Feeds

Daddy-o, you're all wet... baffled by your own kids on the web - survey

LOLing yoof give up their ASL and MIRL thinking YOLO

Secure remote control for conventional and virtual desktops

Parents can't figure out what their kids are up to online because they're clueless about internet lingo, a new survey has found.

The oldies are at a loss when children start chatting on about fraping or torrents and find textspeak acronyms like YOLO, LMIRL* and POS utterly impenetrable.

(If Reg readers want to check how down with da yoof they are, they can have a go at the painfully youth-cultured quiz here before reading on).

Web body Know The Net surveyed a thousand parents and found that only eight per cent could correctly identify that LMIRL means "let's meet in real life", which could mean they're unaware that their children are planning to meet up with someone they met online.

"Though many netspeak terms are harmless and just a bit of fun, some have more serious implications that parents need to be aware of," Know The Net said in a statement.

"The digital divide between parents and their children highlighted by the survey raises concerns that many parents are ill-equipped to recognise and deal with signs that their children may be in danger online, with issues such as cyberbullying, reputation damage and online grooming."

Although two-thirds of the parents knew what trolling was, only 28 per cent knew that POS means "parents over shoulder"* and just 23 per cent were aware that YOLO means "you only live once". Many of the 'rents were also unaware what torrenting means, so while a third of teenagers and one in 10 kids aged 10 to 12 admitted to it, just 42 per cent of Mums and Dads know what the term means.

"Parents need to keep up with fast-moving developments in internet lingo, as doing so puts them in a stronger position to understand and recognise the dangers their children face on the internet and to talk effectively with their children about these risks," Know The Net advised. ®

Bootnote

Vulture Central's backroom gremlins recall a yoof-led attempt to introduce a similar “relatives looking over my shoulder, change the topic” thing under the name of Code 9. The Urban Dictionary's definition (NSFW, naughty words) sums it up pretty well.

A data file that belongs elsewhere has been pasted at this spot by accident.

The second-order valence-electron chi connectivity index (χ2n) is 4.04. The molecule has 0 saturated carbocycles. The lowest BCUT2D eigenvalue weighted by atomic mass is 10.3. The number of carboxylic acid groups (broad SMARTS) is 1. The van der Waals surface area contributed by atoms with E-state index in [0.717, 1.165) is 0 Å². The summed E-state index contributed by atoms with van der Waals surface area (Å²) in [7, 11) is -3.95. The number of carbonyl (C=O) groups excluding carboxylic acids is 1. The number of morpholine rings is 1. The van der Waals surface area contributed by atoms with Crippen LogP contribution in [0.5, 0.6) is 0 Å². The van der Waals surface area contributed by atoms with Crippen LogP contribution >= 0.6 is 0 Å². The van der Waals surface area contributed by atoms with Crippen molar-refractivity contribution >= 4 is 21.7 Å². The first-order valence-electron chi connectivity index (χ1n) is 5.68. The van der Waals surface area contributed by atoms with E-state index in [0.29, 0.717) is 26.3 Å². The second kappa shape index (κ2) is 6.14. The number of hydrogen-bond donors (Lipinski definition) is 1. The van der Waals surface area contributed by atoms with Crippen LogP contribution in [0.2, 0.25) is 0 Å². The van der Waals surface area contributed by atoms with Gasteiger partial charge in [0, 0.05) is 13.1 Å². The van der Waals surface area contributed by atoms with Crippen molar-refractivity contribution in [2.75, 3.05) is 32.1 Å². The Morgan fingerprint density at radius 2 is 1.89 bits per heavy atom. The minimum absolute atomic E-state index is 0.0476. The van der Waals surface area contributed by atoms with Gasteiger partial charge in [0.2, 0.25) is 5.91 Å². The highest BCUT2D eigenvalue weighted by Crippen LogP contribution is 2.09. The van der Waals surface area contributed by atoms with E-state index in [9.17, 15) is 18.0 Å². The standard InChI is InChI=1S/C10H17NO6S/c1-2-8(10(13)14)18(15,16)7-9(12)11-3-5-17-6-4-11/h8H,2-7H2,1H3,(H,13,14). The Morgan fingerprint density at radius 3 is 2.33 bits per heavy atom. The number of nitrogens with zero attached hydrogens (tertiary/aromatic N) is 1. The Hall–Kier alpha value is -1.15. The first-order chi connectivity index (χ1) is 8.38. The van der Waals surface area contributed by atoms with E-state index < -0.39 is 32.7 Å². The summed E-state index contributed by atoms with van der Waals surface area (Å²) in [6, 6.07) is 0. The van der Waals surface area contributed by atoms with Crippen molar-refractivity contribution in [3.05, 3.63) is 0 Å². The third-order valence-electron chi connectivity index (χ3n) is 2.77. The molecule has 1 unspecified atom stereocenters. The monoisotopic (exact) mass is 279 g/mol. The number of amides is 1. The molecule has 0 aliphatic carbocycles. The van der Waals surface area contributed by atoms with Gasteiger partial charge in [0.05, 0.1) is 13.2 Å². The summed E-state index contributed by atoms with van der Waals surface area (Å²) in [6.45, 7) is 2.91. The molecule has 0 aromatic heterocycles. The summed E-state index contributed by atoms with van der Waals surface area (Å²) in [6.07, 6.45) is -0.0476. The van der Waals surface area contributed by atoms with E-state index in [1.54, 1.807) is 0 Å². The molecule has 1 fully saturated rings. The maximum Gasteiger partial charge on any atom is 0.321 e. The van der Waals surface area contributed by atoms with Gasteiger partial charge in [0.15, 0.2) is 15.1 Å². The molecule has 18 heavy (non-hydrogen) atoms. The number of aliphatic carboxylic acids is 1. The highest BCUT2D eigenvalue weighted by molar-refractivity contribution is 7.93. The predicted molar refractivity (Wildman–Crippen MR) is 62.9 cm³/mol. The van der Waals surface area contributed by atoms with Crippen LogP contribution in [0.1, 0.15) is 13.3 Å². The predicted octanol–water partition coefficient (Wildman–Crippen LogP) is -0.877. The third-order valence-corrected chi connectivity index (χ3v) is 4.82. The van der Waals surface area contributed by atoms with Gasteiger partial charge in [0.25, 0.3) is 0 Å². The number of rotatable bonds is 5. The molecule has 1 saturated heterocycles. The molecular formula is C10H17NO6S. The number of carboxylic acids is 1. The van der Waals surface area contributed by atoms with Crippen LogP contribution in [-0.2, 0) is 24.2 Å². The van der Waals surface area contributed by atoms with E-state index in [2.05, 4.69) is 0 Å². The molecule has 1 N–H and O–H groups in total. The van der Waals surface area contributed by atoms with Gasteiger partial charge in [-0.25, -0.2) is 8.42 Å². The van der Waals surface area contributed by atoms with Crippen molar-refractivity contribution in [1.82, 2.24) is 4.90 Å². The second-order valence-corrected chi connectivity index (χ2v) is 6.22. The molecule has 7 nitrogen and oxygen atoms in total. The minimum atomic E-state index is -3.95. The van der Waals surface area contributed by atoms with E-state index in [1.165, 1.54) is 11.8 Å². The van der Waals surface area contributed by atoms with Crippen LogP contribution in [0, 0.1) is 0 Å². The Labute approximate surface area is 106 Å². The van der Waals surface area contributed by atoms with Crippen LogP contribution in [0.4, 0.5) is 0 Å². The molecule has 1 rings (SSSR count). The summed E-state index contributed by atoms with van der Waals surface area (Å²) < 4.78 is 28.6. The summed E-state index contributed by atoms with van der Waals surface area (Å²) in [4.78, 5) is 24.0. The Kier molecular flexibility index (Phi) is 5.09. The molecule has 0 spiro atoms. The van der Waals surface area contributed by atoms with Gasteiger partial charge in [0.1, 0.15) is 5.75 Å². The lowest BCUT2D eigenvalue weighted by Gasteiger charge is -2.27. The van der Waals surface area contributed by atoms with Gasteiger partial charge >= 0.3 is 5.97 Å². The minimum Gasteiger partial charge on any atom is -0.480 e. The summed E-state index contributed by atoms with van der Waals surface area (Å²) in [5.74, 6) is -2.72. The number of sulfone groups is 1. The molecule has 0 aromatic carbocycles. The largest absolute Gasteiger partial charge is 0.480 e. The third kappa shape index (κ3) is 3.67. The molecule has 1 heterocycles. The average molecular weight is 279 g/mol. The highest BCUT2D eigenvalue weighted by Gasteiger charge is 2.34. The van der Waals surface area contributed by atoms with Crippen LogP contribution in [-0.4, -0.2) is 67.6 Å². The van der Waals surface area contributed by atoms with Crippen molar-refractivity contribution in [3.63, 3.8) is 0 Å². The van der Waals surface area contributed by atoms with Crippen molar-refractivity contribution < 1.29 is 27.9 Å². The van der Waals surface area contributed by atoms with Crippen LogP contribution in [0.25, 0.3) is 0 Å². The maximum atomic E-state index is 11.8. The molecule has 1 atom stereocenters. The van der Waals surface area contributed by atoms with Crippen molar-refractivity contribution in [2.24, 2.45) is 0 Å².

Secure remote control for conventional and virtual desktops

More from The Register

next story
Holy vintage vehicles! Earliest known official Batmobile goes on sale
Riddle me this: are you prepared to pay US$180k?
Criticism of Uber's journo-Data Analytics plan is an Attack on DIGITAL FREEDOM
First they came for Emil – and I'm damn well SPEAKING OUT
'It is comforting to know where your data centres are.' UK.GOV does NOT
Plus: Anons are 'wannabes', KKK says, before being pwned
'Open source just means big companies can steal your code.' O RLY?
Plus: Flame of the Week returns, for one night only!
NEWSFLASH: It's time to ditch dullard Facebook chums
Everything hot in tech, courtesy of avian anchor Regina Eggbert
Hey, you, PHONE-FACE! Kickstarter in-car mobe mount will EMBED your phone into your MUG
Stick it on the steering wheel and wait for the airbag to fire
Bible THUMP: Good Book beats Darwin to most influential tome title
Folio Society crowns fittest of surviving volumes
prev story

Whitepapers

Why cloud backup?
Combining the latest advancements in disk-based backup with secure, integrated, cloud technologies offer organizations fast and assured recovery of their critical enterprise data.
Forging a new future with identity relationship management
Learn about ForgeRock's next generation IRM platform and how it is designed to empower CEOS's and enterprises to engage with consumers.
How to determine if cloud backup is right for your servers
Two key factors, technical feasibility and TCO economics, that backup and IT operations managers should consider when assessing cloud backup.
Reg Reader Research: SaaS based Email and Office Productivity Tools
Read this Reg reader report which provides advice and guidance for SMBs towards the use of SaaS based email and Office productivity tools.
Security and trust: The backbone of doing business over the internet
Explores the current state of website security and the contributions Symantec is making to help organizations protect critical data and build trust with customers.